A group of voters and an advocacy organization have complained to five independent government watchdogs that Canada’s main political parties routinely violate Canadians’ privacy rights by compiling massive and detailed databases that include their likely political allegiances.
The Centre for Digital Rights, a group created by Canadian entrepreneur Jim Balsillie, has filed detailed complaints to the agencies, which are responsible for protecting Canadians’ privacy rights.
“Political parties are misrepresenting to Canadians what they do in terms of the practice of privacy protection," said Bill Hearn, a lawyer acting on behalf of the centre and the Canadians involved in the complaints. "They say one thing in their privacy policies and they’re doing something else in practice.”
The complaints focus on the Liberals, Conservatives and New Democrats.
Parties are allowed access to Elections Canada’s list of voters, which contains the names and addresses of registered citizens. The Canada Elections Act says parties and candidates can obtain and use the list to communicate with potential voters to campaign and raise funds. Any other use is prohibited.
The watchdogs are the Canadian Radio-television and Telecommunications Commission, the Competition Bureau of Canada, the Commissioner of Canada Elections, the federal Privacy Commissioner and the Information and Privacy Commissioner of British Columbia.
The Globe and Mail has reviewed the written submissions. All differ slightly to address potential violations that fall under the mandates of each oversight body.
Some include complaints from individuals about their own interactions with federal political parties. The submission to the CRTC also names Facebook Inc. in connection with parties’ use of the company’s online tracking tools to collect personal information.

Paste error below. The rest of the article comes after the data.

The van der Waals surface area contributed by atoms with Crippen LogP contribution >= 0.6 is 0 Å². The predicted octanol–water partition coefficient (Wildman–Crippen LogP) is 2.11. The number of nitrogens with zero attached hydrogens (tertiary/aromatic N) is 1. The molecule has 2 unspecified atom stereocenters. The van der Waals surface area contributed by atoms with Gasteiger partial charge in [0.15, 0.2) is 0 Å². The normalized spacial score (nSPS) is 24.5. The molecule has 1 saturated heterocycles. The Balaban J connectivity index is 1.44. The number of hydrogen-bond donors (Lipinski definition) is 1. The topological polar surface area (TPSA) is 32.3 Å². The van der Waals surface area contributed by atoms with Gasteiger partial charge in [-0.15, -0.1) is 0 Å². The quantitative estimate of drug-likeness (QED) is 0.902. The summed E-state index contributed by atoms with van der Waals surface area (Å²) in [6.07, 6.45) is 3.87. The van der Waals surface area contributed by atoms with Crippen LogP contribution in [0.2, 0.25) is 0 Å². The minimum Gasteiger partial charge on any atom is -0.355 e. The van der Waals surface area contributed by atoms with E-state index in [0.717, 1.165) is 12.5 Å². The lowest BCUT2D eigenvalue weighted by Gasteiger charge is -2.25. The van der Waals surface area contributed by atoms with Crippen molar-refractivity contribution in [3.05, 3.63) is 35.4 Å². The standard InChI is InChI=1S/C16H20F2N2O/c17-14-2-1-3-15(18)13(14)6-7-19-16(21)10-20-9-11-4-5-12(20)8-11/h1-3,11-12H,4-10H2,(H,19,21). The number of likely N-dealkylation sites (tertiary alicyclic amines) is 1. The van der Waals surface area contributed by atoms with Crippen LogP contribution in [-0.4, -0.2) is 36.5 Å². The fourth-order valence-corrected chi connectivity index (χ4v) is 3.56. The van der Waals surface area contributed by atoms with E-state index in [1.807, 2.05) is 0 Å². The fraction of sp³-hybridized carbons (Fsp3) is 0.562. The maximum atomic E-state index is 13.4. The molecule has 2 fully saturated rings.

The common theme of the submissions is that the parties are going beyond the legally authorized uses of the list of Canadian electors by compiling extremely detailed personal profiles.
In its complaint to the Commissioner of Canada Elections, the centre says that parties add data from sources such as social-media posts or reports from door-to-door campaigners in a way that produces detailed databases on probable voting intentions and voting history.
The complaint says all three parties use scoring systems based on details about individuals to assess their political leanings.
“This enables the parties to concentrate their efforts on moderate-to-strong supporters and to ignore the balance of the electorate,” the complaint says. “An investigation into the misuse of those lists is therefore warranted.”
While the federal privacy commissioner has said political parties are exempt from federal privacy laws, Mr. Hearn’s case argues that the notion of an exemption is a misunderstanding.
“We don’t see it written anywhere as an exemption [for parties],” Mr. Hearn said. “It’s an interpretation of the law. Ultimately, the courts are the final arbiters of how that law is to be interpreted.”
The documents urge the five watchdogs to co-operate with each other and to share information as appropriate should they choose to investigate.
The five offices all declined comment on the complaints. The parties and Facebook have not yet received copies of the complaints, which the centre will soon make public. Mr. Hearn said he’s cautiously optimistic the watchdogs will investigate.
Some of the independent offices have recently signalled an interest in this area.
B.C. Privacy Commissioner Michael McEvoy issued a ruling in August that the province’s privacy legislation applies to federal political parties. He also said he will look into a complaint involving a federal NDP riding association.
Provincial political parties are subject to B.C.’s privacy rules, but it had not been determined whether the B.C. Privacy Commissioner could investigate federal political parties.
A recent update to Canada’s election laws requires parties to have privacy policies, but did not stipulate what they should contain.
Federal Privacy Commissioner Daniel Therrien and Chief Electoral Officer Stéphane Perrault called earlier this year for political parties to make specific pledges, such as to inform individuals if their information will be uploaded to social-media platforms for data analysis and profiling. The commissioners also said Canadians should have the right to access their information to see what has been gathered.
None of the major parties included such specifics in the privacy policies they released before the election campaign began. They released general policies that explain the types of information gathered, promise to protect voters’ personal information and make broad pledges to respect personal privacy.